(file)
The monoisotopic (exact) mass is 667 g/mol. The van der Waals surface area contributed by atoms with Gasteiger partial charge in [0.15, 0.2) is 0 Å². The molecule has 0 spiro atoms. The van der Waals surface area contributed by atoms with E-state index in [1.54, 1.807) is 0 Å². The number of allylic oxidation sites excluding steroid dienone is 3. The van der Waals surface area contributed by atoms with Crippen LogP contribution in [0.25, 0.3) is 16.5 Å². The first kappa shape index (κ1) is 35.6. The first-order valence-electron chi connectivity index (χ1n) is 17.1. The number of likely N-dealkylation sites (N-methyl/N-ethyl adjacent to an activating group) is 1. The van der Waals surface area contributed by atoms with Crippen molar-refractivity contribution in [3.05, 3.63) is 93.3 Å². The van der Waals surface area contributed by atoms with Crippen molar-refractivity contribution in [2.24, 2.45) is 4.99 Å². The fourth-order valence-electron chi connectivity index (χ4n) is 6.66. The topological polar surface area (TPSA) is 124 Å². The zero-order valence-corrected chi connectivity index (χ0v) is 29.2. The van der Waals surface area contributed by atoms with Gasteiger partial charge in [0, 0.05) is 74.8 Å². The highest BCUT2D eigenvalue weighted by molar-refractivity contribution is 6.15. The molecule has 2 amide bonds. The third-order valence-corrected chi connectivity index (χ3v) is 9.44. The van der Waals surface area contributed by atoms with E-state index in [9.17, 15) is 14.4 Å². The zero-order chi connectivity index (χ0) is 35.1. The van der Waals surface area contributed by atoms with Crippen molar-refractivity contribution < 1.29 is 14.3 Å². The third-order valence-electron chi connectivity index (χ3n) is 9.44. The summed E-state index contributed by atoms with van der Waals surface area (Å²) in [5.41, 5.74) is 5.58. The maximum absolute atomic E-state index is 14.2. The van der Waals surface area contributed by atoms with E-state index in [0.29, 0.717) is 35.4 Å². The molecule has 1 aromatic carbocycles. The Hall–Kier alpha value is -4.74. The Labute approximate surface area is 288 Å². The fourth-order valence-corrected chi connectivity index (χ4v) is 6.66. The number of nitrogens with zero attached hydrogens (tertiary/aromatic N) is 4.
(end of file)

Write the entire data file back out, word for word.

The monoisotopic (exact) mass is 667 g/mol. The van der Waals surface area contributed by atoms with Gasteiger partial charge in [0.15, 0.2) is 0 Å². The molecule has 0 spiro atoms. The van der Waals surface area contributed by atoms with E-state index in [1.54, 1.807) is 0 Å². The number of allylic oxidation sites excluding steroid dienone is 3. The van der Waals surface area contributed by atoms with Crippen LogP contribution in [0.25, 0.3) is 16.5 Å². The first kappa shape index (κ1) is 35.6. The first-order valence-electron chi connectivity index (χ1n) is 17.1. The number of likely N-dealkylation sites (N-methyl/N-ethyl adjacent to an activating group) is 1. The van der Waals surface area contributed by atoms with Crippen molar-refractivity contribution in [3.05, 3.63) is 93.3 Å². The van der Waals surface area contributed by atoms with Crippen molar-refractivity contribution in [2.24, 2.45) is 4.99 Å². The fourth-order valence-electron chi connectivity index (χ4n) is 6.66. The topological polar surface area (TPSA) is 124 Å². The zero-order valence-corrected chi connectivity index (χ0v) is 29.2. The van der Waals surface area contributed by atoms with Gasteiger partial charge in [0, 0.05) is 74.8 Å². The highest BCUT2D eigenvalue weighted by molar-refractivity contribution is 6.15. The molecule has 2 amide bonds. The third-order valence-corrected chi connectivity index (χ3v) is 9.44. The van der Waals surface area contributed by atoms with E-state index in [9.17, 15) is 14.4 Å². The zero-order chi connectivity index (χ0) is 35.1. The van der Waals surface area contributed by atoms with Crippen molar-refractivity contribution < 1.29 is 14.3 Å². The third-order valence-electron chi connectivity index (χ3n) is 9.44. The summed E-state index contributed by atoms with van der Waals surface area (Å²) in [5.41, 5.74) is 5.58. The maximum absolute atomic E-state index is 14.2. The van der Waals surface area contributed by atoms with E-state index in [0.29, 0.717) is 35.4 Å². The molecule has 1 aromatic carbocycles. The Hall–Kier alpha value is -4.74. The Labute approximate surface area is 288 Å². The fourth-order valence-corrected chi connectivity index (χ4v) is 6.66. The number of nitrogens with zero attached hydrogens (tertiary/aromatic N) is 4.